Tuesday, February 22, 2005

The Eighth Deadly Sin by Charles Schaeffer

“The Eighth Deadly Sin” by Charles Schaeffer, Crimson Dagger, February 2005

This is a classic detective story in the vein of Ellery Queen featuring Lieutenant Plato Carros. Carros is getting ready to leave on a vacation to Greece when the Director of the local Natural History Museum is killed.

The Director was found dead in his office chair. Blood indicated that he had been stabbed in front of the desk then made his way back to his chair. There was also blood found behind his chair.

The story proceeds in classic fashion with Carros questioning all the suspects and finding out that all of the suspects had stepped in the blood, that there were two different types of blood on the floor, and that one of the suspects had a strong motive of professional jealousy. He also discovers that the stab wound wasn’t fatal. The Director was asphyxiated. Once Carros discovers that, he finds a sofa cushion that has been turned over. The cushion has a small bloodstain on what used to be the upper side.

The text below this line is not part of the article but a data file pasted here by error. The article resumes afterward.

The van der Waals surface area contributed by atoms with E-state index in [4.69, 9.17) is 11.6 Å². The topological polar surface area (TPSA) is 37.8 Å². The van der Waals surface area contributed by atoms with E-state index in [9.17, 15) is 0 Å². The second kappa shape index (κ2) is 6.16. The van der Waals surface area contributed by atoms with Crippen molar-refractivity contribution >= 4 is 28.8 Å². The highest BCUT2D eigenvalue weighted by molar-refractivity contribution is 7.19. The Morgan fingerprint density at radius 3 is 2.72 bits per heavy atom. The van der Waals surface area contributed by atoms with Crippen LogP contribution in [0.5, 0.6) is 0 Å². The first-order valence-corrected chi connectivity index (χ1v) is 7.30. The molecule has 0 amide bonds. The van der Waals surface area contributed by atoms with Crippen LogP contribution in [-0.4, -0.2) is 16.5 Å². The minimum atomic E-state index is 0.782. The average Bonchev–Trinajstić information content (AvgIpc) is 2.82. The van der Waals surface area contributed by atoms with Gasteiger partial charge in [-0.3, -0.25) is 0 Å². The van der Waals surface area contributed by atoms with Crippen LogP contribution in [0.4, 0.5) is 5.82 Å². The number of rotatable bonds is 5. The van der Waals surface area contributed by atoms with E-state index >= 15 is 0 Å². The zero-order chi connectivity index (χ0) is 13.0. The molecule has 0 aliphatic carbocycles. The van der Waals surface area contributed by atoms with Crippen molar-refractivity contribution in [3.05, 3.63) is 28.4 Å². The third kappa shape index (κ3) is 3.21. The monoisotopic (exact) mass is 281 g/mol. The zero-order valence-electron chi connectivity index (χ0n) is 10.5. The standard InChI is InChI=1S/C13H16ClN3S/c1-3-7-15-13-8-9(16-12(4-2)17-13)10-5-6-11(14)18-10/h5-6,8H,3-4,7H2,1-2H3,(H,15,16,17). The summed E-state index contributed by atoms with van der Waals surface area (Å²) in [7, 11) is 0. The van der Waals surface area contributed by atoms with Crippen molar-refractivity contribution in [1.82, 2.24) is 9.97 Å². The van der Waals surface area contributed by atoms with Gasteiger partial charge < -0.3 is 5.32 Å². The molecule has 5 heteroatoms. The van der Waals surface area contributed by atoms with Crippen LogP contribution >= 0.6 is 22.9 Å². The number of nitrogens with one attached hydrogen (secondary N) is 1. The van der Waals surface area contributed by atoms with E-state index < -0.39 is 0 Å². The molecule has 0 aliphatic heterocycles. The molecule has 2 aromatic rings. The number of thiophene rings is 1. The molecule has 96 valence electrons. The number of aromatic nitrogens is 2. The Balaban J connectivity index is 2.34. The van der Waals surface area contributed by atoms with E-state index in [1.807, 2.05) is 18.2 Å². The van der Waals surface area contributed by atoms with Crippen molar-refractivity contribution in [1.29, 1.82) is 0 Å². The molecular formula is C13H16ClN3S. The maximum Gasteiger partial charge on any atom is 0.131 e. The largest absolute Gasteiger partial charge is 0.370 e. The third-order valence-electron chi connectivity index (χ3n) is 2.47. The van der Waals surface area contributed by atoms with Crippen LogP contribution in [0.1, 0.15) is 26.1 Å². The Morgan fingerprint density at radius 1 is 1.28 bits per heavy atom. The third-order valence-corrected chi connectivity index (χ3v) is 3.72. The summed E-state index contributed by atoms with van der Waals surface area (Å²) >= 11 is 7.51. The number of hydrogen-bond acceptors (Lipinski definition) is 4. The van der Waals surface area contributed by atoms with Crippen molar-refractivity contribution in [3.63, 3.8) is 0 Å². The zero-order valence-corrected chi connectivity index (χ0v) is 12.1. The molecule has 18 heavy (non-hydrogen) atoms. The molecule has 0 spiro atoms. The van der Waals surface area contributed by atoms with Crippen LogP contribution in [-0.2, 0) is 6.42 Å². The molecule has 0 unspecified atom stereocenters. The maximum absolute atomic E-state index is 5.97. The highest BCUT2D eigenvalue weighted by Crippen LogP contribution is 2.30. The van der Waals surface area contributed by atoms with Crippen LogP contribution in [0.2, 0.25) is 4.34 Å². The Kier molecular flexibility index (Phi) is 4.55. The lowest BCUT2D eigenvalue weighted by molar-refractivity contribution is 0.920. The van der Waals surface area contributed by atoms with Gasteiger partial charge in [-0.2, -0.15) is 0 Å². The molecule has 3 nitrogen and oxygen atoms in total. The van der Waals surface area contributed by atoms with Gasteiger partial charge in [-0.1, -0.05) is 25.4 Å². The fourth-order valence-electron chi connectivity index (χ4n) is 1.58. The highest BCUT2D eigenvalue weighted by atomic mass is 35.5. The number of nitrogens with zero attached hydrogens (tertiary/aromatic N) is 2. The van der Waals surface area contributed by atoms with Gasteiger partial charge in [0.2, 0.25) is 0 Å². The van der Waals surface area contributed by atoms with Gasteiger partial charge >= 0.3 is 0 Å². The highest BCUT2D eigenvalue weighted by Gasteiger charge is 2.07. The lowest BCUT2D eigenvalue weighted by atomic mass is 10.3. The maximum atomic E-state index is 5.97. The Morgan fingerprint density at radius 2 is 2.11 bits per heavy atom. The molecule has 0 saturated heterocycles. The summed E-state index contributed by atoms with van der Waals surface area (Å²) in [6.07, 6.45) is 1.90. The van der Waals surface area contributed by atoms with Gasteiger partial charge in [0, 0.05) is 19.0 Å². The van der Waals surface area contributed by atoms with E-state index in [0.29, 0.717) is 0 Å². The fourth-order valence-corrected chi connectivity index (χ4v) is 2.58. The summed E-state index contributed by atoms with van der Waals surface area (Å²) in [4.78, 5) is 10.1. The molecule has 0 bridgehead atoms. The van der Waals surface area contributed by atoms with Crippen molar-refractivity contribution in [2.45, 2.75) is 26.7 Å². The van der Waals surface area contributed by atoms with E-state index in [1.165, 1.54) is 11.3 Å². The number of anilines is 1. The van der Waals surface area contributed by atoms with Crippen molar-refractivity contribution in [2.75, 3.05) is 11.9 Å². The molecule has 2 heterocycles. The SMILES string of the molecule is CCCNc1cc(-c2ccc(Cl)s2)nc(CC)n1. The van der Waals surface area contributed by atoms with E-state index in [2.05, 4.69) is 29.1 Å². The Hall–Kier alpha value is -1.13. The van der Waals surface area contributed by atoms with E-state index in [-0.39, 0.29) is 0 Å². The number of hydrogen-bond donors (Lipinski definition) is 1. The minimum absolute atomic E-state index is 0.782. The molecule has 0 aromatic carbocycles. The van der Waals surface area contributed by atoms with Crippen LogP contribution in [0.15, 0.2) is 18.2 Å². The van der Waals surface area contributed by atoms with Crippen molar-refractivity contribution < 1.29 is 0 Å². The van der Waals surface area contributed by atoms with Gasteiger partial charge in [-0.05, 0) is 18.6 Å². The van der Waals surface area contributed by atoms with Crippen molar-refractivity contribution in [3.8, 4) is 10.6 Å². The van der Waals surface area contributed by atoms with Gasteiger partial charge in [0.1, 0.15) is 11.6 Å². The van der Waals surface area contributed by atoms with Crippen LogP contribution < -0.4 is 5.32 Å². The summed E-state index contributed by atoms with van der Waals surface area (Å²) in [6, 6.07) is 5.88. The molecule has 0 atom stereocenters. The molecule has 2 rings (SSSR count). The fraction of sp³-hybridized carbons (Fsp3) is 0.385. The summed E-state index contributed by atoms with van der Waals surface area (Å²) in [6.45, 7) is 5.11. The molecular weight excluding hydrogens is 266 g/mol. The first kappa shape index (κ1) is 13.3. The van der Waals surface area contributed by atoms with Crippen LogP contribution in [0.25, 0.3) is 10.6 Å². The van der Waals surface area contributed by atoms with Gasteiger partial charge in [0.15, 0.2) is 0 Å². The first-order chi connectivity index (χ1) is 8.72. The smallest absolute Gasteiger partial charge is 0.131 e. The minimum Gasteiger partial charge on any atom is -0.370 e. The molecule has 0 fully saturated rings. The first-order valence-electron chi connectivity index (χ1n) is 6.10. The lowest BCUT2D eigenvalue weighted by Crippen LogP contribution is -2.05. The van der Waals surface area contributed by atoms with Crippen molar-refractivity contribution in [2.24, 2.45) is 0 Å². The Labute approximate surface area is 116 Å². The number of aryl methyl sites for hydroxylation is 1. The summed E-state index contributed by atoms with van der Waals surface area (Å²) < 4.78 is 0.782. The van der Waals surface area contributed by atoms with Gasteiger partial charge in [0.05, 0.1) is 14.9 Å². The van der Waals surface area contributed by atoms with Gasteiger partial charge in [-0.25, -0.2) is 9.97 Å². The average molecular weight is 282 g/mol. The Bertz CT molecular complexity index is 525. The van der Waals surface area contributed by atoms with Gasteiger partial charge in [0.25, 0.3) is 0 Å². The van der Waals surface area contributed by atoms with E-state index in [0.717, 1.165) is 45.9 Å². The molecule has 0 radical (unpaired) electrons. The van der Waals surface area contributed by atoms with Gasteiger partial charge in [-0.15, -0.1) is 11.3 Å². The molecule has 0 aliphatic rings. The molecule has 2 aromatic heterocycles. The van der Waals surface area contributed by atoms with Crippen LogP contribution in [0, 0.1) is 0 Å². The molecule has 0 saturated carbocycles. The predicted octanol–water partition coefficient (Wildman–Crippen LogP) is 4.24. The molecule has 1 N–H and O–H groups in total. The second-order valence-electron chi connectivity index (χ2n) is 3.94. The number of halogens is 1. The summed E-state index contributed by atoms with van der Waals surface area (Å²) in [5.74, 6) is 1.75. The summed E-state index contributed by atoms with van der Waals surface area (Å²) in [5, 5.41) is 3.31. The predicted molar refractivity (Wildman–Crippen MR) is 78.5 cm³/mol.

In typical Ellery Queen style, Carros assembles all of the suspects, seven of them, at the scene of the crime, as he “proves” who did the deed. The fact that the evidence is no more than circumstantial has no bearing as it’s exposure brings the murderer to confess in front of everyone. Whatever happened to “Keep quiet until your lawyer shows up”?

I’m not a fan of this type of story, but Mr. Schaeffer seemed to handle it well. The investigation progressed logically with various clues and red herrings being exposed gradually along the way. One clue establishing the murderer’s presence in the murder room was left fairly, but the clue that clenched the murderer’s identity was not revealed until the final scene. There was no way the reader could have determined the identity of the murderer.

The next to last paragraph of the story should have been left out. It is the one discordant note in an otherwise skillfully written story. It was as if Mr. Schaeffer had gotten to the end of the story and thought “Oh, damn! I forgot about the sofa cushion.” Then he threw in this paragraph with a glaring logical inconsistency. The clue had been explained sufficiently before and didn’t need explaining again.

In short, not bad if you like this sort of thing.